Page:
The problem with the perception of many modern towns is people judge them on their dull, functional architecture. Swindon, Northampton and Milton Keynes look like shit, but they’re very liveable places. Cheap rents, high employment, low crime, lots of leisure facilties.

  10. Reading through the article and linked sources, I can’t actually find any mention of crimes other than brothel-keeping. What is the nature of the anti-social behaviour? Are Arthur’s language students buying cans of spray paint and redecorating local cars? Are they buying cheap cans of booze and drinking it on the park bench?

    If the problem is just people paying for sex, perhaps brothels should just be legalised and regulated.

  11. “partly it’s using Richard Rogers and partly it’s trying to plan so much of a city”

    I suggest it’s neither. Rogers left the project very early days, and planning can work – a majority of our villages and small towns were planned and before anybody says ‘totally different, much smaller’ in their day they were thought of as very heavy urbanisation.

    The problem, I’d venture, is the running of these places. The councils etc insist on running them because they want to keep all the goodies from doing so – doesn’t matter with they run it shit or gold – and they have the imagination of a rancid dead rat. They just have to pretend to listen to a residents’ association or even ignore it. Grenfell tower anyone?

    What we should do is look at how these planned developments thrived (well, some bolloxed but that’s the game). Well, they ran themselves – local courts, managing the commons etc. and the local bigwig couldn’t just come in and boss all around. The locals had a lot of power and used it for the best (broad brush here, nothing’s perfect)

    So put the running of these estates into the residents’ hands, with the local authority having an associative role but no final say. Even proper local courts (subject to all laws of the country of course) but that might be a sell too far.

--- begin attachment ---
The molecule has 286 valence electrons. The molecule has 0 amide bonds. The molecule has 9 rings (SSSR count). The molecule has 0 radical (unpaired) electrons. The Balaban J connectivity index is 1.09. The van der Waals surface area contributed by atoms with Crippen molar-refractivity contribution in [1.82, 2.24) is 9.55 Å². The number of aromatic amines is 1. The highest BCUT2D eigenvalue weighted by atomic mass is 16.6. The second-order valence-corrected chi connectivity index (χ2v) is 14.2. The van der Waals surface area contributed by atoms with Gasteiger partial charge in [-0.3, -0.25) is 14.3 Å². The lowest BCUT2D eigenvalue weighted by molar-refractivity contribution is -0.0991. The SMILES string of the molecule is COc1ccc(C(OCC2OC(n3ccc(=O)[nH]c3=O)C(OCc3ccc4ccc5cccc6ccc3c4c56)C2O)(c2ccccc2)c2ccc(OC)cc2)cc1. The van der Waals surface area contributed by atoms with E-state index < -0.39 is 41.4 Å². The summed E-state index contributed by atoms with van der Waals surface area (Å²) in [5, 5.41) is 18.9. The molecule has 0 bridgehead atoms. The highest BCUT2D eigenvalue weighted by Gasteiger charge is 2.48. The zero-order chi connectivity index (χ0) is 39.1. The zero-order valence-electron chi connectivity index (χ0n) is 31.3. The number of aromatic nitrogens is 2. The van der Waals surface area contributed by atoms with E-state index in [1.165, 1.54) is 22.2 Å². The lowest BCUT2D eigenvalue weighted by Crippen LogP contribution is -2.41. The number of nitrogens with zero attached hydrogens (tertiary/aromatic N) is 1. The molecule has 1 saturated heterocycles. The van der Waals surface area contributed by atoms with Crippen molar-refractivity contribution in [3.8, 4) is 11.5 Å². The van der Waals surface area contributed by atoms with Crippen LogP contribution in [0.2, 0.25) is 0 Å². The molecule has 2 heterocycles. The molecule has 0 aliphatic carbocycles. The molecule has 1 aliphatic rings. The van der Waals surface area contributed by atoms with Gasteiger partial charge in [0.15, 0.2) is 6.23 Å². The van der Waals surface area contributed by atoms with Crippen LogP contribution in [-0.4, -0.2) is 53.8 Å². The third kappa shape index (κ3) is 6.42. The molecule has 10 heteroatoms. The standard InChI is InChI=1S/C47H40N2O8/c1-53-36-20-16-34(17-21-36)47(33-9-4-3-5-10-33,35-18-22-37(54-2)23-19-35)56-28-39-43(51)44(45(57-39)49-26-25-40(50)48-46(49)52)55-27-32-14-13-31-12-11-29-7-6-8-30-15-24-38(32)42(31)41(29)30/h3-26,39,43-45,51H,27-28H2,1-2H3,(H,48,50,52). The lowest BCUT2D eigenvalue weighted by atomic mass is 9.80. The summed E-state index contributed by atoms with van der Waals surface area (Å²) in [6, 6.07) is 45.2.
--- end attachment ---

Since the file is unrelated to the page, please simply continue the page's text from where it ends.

Not going back to the middle ages but rhyming with it.

    Bet some c*nt couldn’t encase your home in inflammable plastic cladding with this governance.

  12. I live in Cambridge and I don’t remember thinking the station was bad at all last time I was there. It used to be crap with no facilities at all, and no free spaces to lock your bike up, and the car park was like something on an industrial estate. I reckon the article author is just whinging cos it doesn’t all look like Kings College chapel. I just want a place to park, pick up a sarnie, and get on the train!

  13. O/T, but it’s possible that being Green isn’t good for your health after all:

    “Just three months ago, it was reported that a government delay in reviewing fire safety regulations for tower blocks – one of the recommendations made after the Larkanal House inquest – could lead to future tragedies. At that time, fire safety expert Sam Webb was reported as saying that there is a “conflict” between fire safety and the materials used to make buildings more energy efficient (“The materials used are not fire-resistant and in some cases they’re flammable.”) We know that the 1970s-built Grenfell Tower had recently been refurbished with modern materials, and that questions have been raised by people who escaped the building about whether the new cladding might have ignited and spread the fire: one man on LBC Radio this morning said that “the cladding went up like a matchstick”. “

  14. “this handsome city”: but it isn’t a handsome city. It’s a little market town with some beautiful buildings in it, and ever-expanding suburbs. That isn’t the same thing.

    As someone said a few years ago, Cambridge is being treated as if England needs another Leicester.

  15. I have a second home in central Cambridge, beside the Botanic Gardens. The CB1 development is rather banal, but hardly a disaster. The conservation lobby seems to have become quite pompous about it, yet much of what it replaced was fairly squalid. The worst thing about Cambridge is the arrogance of the cyclists…

  16. JuliaM,

    I think you’re missing the point. The real question concerning the Grenfell Tower tragedy is: does the ethnicity of the victims indicate what a wonderfully diverse city London is? I’m sure Commissioner Dick by name dick by nature will give us an update soon.